The March Madness bracket is the structure that determines which teams face off during the tournament, and therefore each team’s potential route to the NCAA Championship Game. The announcement of the bracket is eagerly anticipated every year, partially because bettors enjoy attempting to predict exactly how it will play out.
Before the bracket proper is the First Four round, in which the four lowest-seeded automatic qualifier teams and four lowest-seeded at-large teams face off for a spot in the final 64-team bracket. These games are the first to be played at March Madness, with the victors advancing to be seeded No. 11 or 16 in the first round.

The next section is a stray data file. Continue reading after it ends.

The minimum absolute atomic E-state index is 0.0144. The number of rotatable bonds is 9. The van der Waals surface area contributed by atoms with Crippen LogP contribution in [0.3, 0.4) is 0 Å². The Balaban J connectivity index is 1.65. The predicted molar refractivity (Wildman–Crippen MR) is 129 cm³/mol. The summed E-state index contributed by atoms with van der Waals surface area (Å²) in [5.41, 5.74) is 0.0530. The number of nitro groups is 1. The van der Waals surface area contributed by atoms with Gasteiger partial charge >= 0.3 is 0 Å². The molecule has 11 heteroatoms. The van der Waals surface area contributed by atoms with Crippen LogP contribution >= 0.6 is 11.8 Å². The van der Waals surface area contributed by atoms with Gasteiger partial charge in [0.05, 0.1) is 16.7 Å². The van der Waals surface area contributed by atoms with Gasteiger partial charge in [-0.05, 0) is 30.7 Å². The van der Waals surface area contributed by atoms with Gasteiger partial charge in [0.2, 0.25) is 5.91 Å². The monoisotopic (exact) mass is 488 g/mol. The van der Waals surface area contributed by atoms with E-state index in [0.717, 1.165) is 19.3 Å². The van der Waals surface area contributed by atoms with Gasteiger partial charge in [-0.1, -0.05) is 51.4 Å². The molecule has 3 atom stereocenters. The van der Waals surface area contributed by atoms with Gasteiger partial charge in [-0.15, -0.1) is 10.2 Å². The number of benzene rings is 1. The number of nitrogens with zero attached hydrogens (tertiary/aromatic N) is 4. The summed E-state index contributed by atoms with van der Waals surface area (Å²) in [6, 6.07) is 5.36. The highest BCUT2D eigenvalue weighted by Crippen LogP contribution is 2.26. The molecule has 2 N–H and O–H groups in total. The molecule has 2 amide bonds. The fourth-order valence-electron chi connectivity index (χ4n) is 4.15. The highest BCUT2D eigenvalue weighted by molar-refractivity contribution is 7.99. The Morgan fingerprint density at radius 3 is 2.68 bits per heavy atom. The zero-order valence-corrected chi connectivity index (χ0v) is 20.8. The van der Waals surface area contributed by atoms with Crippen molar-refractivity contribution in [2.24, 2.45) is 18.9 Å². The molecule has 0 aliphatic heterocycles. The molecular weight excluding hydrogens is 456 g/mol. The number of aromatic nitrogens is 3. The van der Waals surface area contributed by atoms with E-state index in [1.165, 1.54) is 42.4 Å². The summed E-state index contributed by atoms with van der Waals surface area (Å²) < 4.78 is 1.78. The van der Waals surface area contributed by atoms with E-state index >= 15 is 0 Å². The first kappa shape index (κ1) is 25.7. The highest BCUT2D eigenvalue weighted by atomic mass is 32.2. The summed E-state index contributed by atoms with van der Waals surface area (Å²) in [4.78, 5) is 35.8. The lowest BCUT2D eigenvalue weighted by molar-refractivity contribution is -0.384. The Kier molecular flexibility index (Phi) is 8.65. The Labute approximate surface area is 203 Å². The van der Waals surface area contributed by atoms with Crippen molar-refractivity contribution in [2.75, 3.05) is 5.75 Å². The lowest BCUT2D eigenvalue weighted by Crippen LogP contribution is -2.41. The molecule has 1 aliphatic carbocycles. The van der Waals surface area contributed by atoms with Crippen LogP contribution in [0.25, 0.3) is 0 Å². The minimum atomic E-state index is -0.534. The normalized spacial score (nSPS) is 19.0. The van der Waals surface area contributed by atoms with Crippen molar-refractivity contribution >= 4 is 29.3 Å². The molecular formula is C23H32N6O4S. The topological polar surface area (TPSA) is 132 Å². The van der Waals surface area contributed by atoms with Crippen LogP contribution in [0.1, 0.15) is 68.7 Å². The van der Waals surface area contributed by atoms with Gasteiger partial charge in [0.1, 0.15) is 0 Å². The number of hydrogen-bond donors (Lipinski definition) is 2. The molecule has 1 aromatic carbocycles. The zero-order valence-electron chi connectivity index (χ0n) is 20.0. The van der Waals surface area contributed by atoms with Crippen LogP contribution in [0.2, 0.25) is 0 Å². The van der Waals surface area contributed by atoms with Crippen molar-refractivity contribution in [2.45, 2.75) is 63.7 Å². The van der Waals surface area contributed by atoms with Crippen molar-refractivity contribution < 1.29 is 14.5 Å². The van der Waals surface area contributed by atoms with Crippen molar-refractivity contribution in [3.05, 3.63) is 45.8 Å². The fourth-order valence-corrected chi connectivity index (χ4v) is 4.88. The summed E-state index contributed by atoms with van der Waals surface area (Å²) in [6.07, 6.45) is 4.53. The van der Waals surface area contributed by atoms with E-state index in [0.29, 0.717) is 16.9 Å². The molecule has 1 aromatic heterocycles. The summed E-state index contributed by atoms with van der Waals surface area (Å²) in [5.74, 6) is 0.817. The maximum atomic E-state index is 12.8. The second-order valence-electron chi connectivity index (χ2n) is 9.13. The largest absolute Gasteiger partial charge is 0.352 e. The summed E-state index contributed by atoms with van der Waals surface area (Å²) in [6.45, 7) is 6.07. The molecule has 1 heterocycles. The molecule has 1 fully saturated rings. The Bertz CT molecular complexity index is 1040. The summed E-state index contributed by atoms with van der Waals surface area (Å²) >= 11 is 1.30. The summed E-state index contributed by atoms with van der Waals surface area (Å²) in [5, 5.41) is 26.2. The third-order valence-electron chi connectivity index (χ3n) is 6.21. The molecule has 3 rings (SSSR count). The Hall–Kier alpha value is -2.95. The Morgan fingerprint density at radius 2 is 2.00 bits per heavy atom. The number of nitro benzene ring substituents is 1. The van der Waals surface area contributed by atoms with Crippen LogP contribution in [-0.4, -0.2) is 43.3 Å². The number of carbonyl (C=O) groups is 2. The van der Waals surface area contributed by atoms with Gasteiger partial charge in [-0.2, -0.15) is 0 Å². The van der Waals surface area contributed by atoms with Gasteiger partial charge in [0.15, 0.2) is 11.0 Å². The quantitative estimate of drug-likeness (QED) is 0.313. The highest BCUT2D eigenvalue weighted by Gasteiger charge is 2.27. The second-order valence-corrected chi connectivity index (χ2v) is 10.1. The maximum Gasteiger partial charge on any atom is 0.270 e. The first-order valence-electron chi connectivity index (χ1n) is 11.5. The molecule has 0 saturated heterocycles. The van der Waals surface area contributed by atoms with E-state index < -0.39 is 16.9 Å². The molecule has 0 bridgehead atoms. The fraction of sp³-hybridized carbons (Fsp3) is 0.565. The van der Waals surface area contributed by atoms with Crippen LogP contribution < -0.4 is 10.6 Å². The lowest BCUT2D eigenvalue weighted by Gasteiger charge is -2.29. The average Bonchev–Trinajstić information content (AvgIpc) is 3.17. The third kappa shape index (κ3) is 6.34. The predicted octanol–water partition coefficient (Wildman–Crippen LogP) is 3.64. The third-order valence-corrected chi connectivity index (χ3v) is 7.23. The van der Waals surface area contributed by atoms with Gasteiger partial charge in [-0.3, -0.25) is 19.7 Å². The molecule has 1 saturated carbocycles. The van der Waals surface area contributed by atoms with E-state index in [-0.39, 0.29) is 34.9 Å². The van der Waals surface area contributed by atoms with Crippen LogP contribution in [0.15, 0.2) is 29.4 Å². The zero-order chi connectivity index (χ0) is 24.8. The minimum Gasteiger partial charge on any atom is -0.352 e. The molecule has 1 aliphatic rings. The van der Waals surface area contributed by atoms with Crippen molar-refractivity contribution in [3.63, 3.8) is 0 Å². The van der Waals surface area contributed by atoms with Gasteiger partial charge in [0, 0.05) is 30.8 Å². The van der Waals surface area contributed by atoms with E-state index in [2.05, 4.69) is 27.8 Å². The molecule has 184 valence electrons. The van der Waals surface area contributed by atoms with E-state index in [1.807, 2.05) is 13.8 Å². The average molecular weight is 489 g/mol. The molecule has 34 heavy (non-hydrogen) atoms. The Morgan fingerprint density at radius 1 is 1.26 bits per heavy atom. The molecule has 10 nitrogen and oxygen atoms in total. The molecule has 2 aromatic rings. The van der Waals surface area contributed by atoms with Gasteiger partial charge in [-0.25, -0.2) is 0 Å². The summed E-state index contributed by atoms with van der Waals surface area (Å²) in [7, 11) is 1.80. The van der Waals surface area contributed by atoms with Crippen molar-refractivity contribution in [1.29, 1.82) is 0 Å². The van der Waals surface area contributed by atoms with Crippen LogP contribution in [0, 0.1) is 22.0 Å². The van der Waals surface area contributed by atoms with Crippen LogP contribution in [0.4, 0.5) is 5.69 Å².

In the final bracket, the 64 teams are divided and then seeded into four groups of 16 according to their region (East, Midwest, South, or West). In the first round, the region’s first seed play the No. 16 seed, the second seed play the No. 15 seed, and so on. Higher seeded teams are deliberately kept at opposite ends of the bracket, as to ensure their seeding awards them with an “easier” run to the tournament’s latter stages.
As March Madness is a single-elimination knockout tournament, from that point forwards the number of teams half in each round. The second round features 32 teams, and is followed by the Sweet 16, Elite Eight, and Final Four rounds, before two teams remain to contest the NCAA Championship Game.